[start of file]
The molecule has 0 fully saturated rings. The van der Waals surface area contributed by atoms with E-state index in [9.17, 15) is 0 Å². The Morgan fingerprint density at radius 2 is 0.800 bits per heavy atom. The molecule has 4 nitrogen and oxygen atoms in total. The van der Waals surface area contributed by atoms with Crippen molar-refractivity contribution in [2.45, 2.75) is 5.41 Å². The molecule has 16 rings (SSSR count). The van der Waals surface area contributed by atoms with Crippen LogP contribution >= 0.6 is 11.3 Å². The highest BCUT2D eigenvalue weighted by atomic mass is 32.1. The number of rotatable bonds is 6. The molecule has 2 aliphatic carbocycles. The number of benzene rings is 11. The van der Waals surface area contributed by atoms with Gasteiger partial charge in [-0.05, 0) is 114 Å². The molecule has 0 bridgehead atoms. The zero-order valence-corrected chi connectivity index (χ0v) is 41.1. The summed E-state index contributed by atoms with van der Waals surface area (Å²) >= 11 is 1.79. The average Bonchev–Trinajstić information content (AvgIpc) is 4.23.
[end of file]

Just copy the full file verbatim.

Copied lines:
The molecule has 0 fully saturated rings. The van der Waals surface area contributed by atoms with E-state index in [9.17, 15) is 0 Å². The Morgan fingerprint density at radius 2 is 0.800 bits per heavy atom. The molecule has 4 nitrogen and oxygen atoms in total. The van der Waals surface area contributed by atoms with Crippen molar-refractivity contribution in [2.45, 2.75) is 5.41 Å². The molecule has 16 rings (SSSR count). The van der Waals surface area contributed by atoms with Crippen LogP contribution >= 0.6 is 11.3 Å². The highest BCUT2D eigenvalue weighted by atomic mass is 32.1. The number of rotatable bonds is 6. The molecule has 2 aliphatic carbocycles. The number of benzene rings is 11. The van der Waals surface area contributed by atoms with Gasteiger partial charge in [-0.05, 0) is 114 Å². The molecule has 0 bridgehead atoms. The zero-order valence-corrected chi connectivity index (χ0v) is 41.1. The summed E-state index contributed by atoms with van der Waals surface area (Å²) >= 11 is 1.79. The average Bonchev–Trinajstić information content (AvgIpc) is 4.23.